The Kindle has been a misfit since the beginning, albeit a beguiling and ultimately paradigm-shifting one. Amazon’s entry into hardware always seemed a bit awkward and unlikely. After all, Amazon’s story has been about creating an electronic storefront more than anything else, and I’ve always felt that launching the Kindle was just a way to extend their electronic storefront in a forward-looking manner, even if it meant taking a loss on the cellular and hardware.
Now, with the build-up mounting to the seemingly inevitable Apple e-reading device, speculation abounds that two recent moves from Amazon — increasing author royalties from 30% to 70% for e-content and launching a software development kit (SDK) and app store for the Kindle — signal that Amazon is transitioning the Kindle in a manner that suggests that Amazaon is giving up on the Kindle and conceding the hardware battle to a company much better-suited for it, namely Apple.
By creating an SDK, Amazon is hoping developers create applications for the Kindle, making its transition to an Apple environment more robust, to Amazon’s benefit. And by increasing royalties, Amazon is solidifying loyalty and lock-in to its storefront.
It’s the business moves of Google and Barnes & Noble that have been cutting off Amazon’s options. By moving in a non-proprietary manner, Google and B&N have make ubiquity a strength, transforming Amazon’s proprietary approach into a weakness. And while ArsTechnica’s excellent analysis of this mentions that Apple may lock Amazon out, it’s unlikely. Amazon’s Kindle app is already on the iPhone and iTouch, so even if Apple contemplated it, such a move may already be too late.
Display technology has also advanced more quickly than anticipated, making e-ink readers much less interesting than they were initially. Apple’s much-rumored iSlate is supposed to be very thin, full-color, and touch-sensitive. With crisp, high-resolution text on a carefully calibrated user interface, it will probably make e-ink look frumpy and old-fashioned.
I haven’t been following this blow-by-blow, I have to admit. I recently left my Kindle behind as part of changing jobs, and am waiting for Apple’s announcement before making another foray into the e-reader market. It strikes my intuition that there’s a sea change about to take place, somehow, someway. This market is too hot for it to stay this stable for this long.
What’s interested me more is how this area has heated up so precipitously in the past year, going from a geeky backwater to an area of huge investment, major plays, and fevered speculation.
Who knew content could be so sexy?
9 Thoughts on "Amazon’s Latest Moves: Is Bezos Conceding the e-Reader Space to Apple?"
I think you’re right: Amazon will decide to leave the hardware and OS to other companies, and that was probably always the plan. Amazon wanted to become a leader in the business of selling e-books, and because the existing technology for consuming them didn’t exist or wasn’t good enough at the time, they filled the gap with their own solution. Time to return their focus to core competency.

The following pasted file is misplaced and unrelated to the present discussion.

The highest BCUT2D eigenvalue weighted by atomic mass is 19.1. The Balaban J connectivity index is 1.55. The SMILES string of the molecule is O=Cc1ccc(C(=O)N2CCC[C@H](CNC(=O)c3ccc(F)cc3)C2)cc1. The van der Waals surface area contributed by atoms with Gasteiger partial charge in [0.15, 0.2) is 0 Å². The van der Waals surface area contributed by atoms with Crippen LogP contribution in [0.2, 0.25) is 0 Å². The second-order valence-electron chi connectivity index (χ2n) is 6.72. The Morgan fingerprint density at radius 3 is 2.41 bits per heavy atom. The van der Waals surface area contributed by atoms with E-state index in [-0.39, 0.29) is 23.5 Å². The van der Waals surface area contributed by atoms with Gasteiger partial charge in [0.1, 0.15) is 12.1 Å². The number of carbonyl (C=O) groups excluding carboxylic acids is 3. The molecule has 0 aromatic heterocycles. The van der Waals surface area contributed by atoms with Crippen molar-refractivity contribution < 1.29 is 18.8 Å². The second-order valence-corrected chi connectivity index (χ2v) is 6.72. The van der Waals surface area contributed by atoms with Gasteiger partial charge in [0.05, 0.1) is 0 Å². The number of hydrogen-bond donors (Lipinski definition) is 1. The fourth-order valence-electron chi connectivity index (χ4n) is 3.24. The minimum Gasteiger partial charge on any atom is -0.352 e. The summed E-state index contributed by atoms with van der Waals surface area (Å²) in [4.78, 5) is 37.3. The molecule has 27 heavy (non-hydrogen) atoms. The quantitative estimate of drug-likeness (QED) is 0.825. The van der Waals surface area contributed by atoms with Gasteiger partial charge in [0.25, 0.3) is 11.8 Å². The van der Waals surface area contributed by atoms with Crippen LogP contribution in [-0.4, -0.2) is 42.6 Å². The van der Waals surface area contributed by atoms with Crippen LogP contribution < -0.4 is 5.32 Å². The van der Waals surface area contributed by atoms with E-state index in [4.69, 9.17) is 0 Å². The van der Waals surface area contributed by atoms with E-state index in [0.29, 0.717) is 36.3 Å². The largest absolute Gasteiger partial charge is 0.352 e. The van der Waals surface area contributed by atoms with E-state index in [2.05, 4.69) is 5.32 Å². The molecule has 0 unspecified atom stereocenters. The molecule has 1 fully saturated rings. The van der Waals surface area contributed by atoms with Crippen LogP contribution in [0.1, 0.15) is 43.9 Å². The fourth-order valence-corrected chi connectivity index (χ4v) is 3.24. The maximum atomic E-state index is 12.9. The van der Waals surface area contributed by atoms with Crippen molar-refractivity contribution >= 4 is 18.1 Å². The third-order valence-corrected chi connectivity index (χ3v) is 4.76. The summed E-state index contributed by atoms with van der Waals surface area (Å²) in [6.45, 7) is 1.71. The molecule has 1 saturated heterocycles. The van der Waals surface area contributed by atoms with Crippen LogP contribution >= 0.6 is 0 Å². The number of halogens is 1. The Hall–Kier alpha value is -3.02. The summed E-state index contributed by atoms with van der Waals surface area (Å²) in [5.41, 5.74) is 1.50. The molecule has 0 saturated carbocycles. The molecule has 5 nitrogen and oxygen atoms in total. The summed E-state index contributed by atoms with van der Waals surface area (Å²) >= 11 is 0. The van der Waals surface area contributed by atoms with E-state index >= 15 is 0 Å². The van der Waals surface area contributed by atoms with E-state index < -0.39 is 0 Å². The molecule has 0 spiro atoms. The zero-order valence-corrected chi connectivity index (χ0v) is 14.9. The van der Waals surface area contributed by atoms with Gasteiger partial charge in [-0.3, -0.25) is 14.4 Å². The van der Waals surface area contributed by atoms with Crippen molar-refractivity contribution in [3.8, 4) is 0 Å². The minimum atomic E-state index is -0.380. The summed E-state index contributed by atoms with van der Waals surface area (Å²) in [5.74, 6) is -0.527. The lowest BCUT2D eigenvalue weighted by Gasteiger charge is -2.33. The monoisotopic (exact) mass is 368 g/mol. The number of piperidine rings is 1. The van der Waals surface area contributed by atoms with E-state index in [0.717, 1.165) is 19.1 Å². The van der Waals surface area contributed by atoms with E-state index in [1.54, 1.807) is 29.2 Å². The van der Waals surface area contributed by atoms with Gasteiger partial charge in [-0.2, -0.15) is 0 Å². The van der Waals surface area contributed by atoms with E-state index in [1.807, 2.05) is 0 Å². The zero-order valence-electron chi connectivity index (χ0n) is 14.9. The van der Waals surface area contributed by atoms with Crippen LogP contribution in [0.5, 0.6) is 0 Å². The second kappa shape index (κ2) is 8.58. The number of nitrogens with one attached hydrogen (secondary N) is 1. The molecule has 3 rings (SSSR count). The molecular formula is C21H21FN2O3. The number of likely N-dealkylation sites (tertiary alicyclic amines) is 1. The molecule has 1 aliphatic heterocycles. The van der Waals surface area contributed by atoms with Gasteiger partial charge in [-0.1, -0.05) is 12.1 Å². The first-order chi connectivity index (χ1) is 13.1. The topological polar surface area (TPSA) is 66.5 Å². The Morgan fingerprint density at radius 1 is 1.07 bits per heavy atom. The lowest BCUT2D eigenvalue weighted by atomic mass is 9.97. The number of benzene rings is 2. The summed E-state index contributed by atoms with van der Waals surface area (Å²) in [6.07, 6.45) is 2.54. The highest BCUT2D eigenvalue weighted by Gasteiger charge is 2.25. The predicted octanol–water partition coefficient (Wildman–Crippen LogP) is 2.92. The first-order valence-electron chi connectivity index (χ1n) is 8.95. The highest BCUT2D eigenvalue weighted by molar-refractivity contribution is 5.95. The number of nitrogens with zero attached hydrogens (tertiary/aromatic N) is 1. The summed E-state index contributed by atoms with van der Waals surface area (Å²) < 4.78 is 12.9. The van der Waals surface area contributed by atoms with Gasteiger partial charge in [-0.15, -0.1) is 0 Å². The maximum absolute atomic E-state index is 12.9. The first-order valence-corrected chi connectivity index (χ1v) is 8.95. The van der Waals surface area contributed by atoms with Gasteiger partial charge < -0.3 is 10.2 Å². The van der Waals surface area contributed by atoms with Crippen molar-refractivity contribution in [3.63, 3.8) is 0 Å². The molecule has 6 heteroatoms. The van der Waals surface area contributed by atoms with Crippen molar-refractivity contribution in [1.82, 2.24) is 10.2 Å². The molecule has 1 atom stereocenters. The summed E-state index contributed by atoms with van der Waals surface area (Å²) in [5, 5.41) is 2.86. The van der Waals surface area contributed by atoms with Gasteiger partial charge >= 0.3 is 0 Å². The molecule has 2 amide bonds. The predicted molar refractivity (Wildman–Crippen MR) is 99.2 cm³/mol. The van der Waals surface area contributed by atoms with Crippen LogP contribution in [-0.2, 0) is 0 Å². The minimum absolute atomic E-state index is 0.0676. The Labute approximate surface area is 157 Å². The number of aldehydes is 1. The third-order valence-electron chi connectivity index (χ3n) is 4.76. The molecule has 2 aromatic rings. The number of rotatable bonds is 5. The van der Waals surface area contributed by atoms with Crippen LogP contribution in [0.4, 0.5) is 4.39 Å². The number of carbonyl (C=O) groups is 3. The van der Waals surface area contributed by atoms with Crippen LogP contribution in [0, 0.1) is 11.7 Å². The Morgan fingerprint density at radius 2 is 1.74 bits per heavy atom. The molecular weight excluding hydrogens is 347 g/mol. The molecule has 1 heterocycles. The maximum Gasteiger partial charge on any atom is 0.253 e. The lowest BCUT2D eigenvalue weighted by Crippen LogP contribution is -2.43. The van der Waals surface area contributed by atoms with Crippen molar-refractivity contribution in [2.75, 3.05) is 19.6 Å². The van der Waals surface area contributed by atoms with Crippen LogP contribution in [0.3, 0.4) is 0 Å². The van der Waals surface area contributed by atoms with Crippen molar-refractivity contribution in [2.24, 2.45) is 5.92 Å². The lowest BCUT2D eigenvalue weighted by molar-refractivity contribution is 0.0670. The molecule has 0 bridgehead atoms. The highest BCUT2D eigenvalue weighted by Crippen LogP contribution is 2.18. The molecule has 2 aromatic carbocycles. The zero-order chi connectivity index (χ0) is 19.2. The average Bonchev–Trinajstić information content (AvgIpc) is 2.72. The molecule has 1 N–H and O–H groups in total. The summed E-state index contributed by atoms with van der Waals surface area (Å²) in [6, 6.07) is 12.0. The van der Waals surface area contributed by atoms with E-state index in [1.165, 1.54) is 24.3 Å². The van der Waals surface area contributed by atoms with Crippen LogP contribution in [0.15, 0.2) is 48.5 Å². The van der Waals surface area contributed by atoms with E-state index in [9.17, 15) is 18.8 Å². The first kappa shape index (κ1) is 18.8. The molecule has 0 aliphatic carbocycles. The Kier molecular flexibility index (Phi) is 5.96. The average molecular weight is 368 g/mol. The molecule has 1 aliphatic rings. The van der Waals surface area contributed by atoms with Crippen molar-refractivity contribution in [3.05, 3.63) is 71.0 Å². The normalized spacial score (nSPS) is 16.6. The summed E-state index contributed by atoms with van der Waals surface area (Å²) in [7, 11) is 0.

Indeed, when Amazon released Kindle for iPhone many months ago, that was the beginning.
This post reminds me of one you made about one year ago (http://scholarlykitchen.sspnet.org/2009/01/07/will-the-iphone-kill-the-kindle), and it’s a good follow-up to it (intentional or not).
BTW, I’m shocked to hear you left your Kindle behind!
It was hard to leave the Kindle behind, but it went to a good family. I have to admit, I miss it. I’ve had to return to buying books, and now the stack on the nightstand is teetering again. Dangerous. But I’m going to see how long I can hold out. I have been lingering over the Kindle ads again, but with Apple’s announcement pending, I think I’ll wait and see.
I think this column by the always entertaining Macalope best summed up the current state of Amazon’s Kindle plans:
All this was designed to send one clear, concise message to the industry:
AAAAAGH! WE’RE FREAKING OUT!
I’m sure plenty of Amazon’s moves lately are about reacting to the competition. There has certainly been a huge amount of activity with all kinds of innovative new products and services arriving amidst rapidly falling hardware prices. All of this is, of course, the sign of a healthy and growing market, one that a lot of companies (including Apple) want to get in on.
But I guess I don’t find the Amazon panic meme very convincing nor this notion that the forthcoming Apple Jesus tablet will rescue the old media industries as it vanquishes all opponents. There is certainly no evidence that Amazon is giving up on the Kindle hardware.
Go back to when Amazon first expanded its Kindle ebook universe with the iPhone app last year. As the NYT reported at the time: